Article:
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Manager: Westfal-Larsen & Co., A/S, Bergen
Delivered in Jan.-1922 from Wm. Hamilton & Co. Ltd., Port Glasgow, 425' x 56.8' x 33', Triple exp. 2300 ihp, 10.5 knots.
Captain: Elliot K. Karlsen
Please compare with this original document from the National Archives of Norway.
When war broke out in Norway on Apr. 9-1940, Davanger was on her way from Houston to Le Havre - see the archive document.
Convoy OA 138, in which she's listed, originated at Southend on Apr. 28-1940, joined up with Convoy OB 138 from Liverpool on May 1, the combined convoy forming OG 28F, which arrived Gibraltar on May 6. This convoy will be added to an individual page in my Convoys section in due course, with more information on it; in the meantime, the ships sailing in it (and escorts) are named on the page listing ships in all OG convoys. The Norwegian Italia and Vilja are also listed, both having joined with OB 138 (Italia was bound for Texas, so must have left the OG convoy at some point to proceed to her destination). Convoy OA 138 is available via the external link provided in the table above.
A French visitor to my website has told me that Davanger sailed from Oran on June 6-1940 in Convoy 27-R under French escort. West of Gibraltar the convoy merged with the French Convoy 3-KS from Casablanca. This fits in with what can be found above. According to his records she was at Le Verdon on June 13. As already mentioned in the table above, A. Hague says Davanger arrived Brest June 14, left Brest independently for Falmouth on June 20, with arrival June 22.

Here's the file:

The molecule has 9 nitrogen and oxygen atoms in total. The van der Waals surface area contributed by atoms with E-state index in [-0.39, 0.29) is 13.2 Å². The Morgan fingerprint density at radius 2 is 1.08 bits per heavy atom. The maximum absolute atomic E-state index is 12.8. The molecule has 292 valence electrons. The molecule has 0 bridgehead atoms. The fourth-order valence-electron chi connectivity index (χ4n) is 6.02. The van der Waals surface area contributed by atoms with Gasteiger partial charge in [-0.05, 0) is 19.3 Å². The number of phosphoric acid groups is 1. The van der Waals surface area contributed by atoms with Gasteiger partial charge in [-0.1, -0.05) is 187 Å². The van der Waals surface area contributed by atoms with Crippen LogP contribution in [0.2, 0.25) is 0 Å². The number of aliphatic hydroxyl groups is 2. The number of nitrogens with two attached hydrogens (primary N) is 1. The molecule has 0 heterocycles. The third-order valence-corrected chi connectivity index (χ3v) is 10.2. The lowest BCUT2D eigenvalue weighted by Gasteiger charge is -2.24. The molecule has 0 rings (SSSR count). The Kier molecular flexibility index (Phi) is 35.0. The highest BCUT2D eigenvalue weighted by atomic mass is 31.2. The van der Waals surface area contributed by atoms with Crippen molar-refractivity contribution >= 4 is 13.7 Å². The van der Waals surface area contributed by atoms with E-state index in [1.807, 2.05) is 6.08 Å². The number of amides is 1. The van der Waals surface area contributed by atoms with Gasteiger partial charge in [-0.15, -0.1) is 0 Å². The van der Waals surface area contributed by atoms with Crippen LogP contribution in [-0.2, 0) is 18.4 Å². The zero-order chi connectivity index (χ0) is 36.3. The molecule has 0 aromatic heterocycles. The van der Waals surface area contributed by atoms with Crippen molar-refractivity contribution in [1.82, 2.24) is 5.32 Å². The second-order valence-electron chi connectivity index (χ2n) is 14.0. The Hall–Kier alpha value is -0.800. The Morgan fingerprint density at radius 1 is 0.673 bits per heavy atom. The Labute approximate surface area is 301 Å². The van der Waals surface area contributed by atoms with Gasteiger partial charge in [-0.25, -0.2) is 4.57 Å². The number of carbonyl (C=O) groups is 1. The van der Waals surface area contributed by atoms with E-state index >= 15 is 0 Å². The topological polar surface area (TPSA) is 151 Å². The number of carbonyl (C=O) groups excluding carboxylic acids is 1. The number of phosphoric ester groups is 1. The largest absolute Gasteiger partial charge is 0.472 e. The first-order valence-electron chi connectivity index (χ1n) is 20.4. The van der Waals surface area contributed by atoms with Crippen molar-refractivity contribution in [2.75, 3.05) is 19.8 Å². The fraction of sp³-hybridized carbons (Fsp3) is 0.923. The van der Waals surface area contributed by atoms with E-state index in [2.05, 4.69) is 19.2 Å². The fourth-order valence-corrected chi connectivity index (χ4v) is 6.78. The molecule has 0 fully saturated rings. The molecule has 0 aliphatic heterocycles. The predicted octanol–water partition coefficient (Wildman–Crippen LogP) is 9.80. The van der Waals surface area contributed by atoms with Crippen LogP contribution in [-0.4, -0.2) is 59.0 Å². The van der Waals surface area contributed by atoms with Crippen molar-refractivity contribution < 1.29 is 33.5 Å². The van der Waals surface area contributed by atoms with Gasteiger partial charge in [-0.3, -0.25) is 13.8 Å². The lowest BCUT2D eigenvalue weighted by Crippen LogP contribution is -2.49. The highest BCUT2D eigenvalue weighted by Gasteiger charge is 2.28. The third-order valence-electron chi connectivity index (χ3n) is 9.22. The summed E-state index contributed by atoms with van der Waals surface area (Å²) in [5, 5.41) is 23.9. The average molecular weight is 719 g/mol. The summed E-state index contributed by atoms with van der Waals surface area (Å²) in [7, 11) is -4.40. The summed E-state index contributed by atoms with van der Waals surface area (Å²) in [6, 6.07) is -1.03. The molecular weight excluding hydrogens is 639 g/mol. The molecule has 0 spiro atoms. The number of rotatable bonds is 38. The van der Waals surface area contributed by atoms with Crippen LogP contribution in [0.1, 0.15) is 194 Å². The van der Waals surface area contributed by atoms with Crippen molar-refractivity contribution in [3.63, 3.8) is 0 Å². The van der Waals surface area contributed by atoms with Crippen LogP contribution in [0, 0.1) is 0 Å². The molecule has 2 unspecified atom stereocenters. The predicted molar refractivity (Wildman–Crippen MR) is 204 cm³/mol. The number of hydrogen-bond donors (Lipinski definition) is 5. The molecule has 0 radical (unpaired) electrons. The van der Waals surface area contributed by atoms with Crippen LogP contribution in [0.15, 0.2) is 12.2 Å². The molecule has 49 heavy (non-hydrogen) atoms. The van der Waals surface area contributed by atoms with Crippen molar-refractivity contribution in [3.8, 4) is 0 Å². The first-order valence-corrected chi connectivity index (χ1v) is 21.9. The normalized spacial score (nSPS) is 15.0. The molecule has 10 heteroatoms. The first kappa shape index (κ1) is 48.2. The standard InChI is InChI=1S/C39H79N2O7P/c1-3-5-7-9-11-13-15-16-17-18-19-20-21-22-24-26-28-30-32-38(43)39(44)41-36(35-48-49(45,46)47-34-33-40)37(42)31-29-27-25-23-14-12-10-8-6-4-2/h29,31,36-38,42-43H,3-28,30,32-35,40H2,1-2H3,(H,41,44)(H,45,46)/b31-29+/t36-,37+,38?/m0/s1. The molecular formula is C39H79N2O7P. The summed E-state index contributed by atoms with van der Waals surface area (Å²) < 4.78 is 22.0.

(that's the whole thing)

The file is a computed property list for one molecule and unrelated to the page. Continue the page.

She's later listed in Convoy OB 201, which originated in Liverpool on Aug. 20-1940 and dispersed on the 25th, Davanger arriving Curacao independently on Sept. 13 (via Caripito). Kristianiafjord is also included in OB 201 (destination India) - again, ref. external link above.
Davanger departed Curacao again on Sept. 14-1940 with close to 10 000 tons fuel oil, bound for Bermuda for orders. She arrived Bermuda on Sept. 20 and according to the Advance Sailing Telegram for Convoy BHX 75* she left that same day in this convoy (Bermuda portion of HX 75). As mentioned above, there's a note in the document saying "To be sent to Halifax to await orders" (perhaps she made this voyage independently?). She arrived Halifax on Sept. 23, departing again for Liverpool in station 61 of Convoy HX 77 on Sept. 30, sailing right next to the Commodore Vessel (British Empire Audacity). This convoy is not yet available among the HX convoys listed on my website, but will be added - see ships in all HX convoys. The Norwegian Brandanger (sunk - follow link for details), Dagrun, Emma Bakke, Heina and Samnanger are also included.